The storybook ending that was almost all for naught.
The Pirates had a good shot of ruining the Stephen Strasburg party before it got started, even with an outstanding pitching performance by the much hyped top selection from San Diego State.
Pittsburgh led 2-1 heading into the bottom of the sixth inning of a soldout game at a rocking Nats Park.
Strasburg had pitched very well except for one mistake: a changeup that actually was a good pitch, left up for Delwyn Young, who had smacked a 2-run shot in the fourth inning to give the Pirates the advantage.
Left fielder Josh Willingham said the big crowd was getting the team pumped up and they needed to calm down in the first few innings.
“I think the beginning of the game we were trying to do a little too much offensively instead of acting like it was just another game. The atmosphere will make your adrenaline go a little bit more.”
The almost perfect night needed some offense from the Nats top hitters. The middle of the lineup had very few games this year when they all clicked on the same night. For this special night, they put it together against a very tough Jeff Karstens, and handed Strasburg his first win in his major league debut.
Ryan Zimmerman a solo shot in the first to give the Nats the lead and took some pride that it was his part of the lineup that got it going for Strasburg.
“I mean the 3-4-5 guys finally did something. It has been awhile when we all had a good game. It has been me one time, than Josh one game, and then Adam. We take pride in that. We have been disappointed in how we have played. To get him some runs and get him the win is special for us.”
Adam Dunn a 2-run homer in the 6th made the score 3-2 Nats, he also had a great vantage point on defense to watch Strasburg mow down a Nationals-record 14 hitters.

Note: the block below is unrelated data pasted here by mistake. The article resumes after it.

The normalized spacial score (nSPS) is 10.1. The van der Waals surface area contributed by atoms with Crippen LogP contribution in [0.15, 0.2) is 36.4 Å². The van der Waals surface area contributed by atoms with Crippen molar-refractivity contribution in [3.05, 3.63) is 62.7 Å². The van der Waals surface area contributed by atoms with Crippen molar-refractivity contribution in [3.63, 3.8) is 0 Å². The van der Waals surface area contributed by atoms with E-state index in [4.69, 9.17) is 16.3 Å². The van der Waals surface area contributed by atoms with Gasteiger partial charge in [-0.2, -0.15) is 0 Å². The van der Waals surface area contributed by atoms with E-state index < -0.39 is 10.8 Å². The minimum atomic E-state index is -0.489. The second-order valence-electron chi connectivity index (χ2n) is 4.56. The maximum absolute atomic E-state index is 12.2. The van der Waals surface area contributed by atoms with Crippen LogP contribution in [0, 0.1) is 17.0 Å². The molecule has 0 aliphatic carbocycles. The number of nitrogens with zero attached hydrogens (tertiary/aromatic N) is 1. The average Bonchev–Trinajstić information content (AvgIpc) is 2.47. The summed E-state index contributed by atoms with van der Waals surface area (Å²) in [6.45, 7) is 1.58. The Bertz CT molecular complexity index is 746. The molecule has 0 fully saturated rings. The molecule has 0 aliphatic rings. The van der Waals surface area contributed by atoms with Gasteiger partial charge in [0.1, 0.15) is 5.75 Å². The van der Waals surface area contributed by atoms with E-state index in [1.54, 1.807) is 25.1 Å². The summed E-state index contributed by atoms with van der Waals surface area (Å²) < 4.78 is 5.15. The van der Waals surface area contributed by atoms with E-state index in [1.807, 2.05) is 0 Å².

“It is very impressive if he can strike out that many big league hitters. He really overmatched them. That is hard to do. Everyone up here is very capable of playing this game. He looked like a man amongst boys.”
Josh Willingham added some insurance, going back-to-back to chase Karstens and make it 4-2.
“The power had been there the last few games and driving in runs. We need to do that. You are not going to do it every day, but you need to do it pretty consistently. It was nice to get all three of us going tonight.”
What is amazing in so many ways is how Strasburg did it tonight and where he did it.
No quiet start on the road to get things going. Strasburg’s major league debut came before a sellout 40,315 with a couple of dozen of his closest family and friends, including his college coach and Hall-of-Famer Tony Gwynn, gazing on.
A national television audience was watching. Dozens of cameras were rolling before, during and after the game. Yet Strasburg was the same pitcher he was in Syracuse, in Harrisburg, in the Arizona Fall League and at San Diego State. He went out and pitched with nasty, nasty stuff that had media members shaking their heads in the press box after his sixth strikeout in a row.
Willie Harris says Strasburg’s major league debut will be remembered for a long time. “I am proud for the organization. I am very proud for Stephen the way he handled himself tonight. And most of all getting his first win in his first start. He struck out what, 14 batters? That is unbelievable. That says a lot about him. He had a Hall-of-Fame catcher catching him. I am pretty sure Pudge made him comfortable out there so it was a lot of fun.”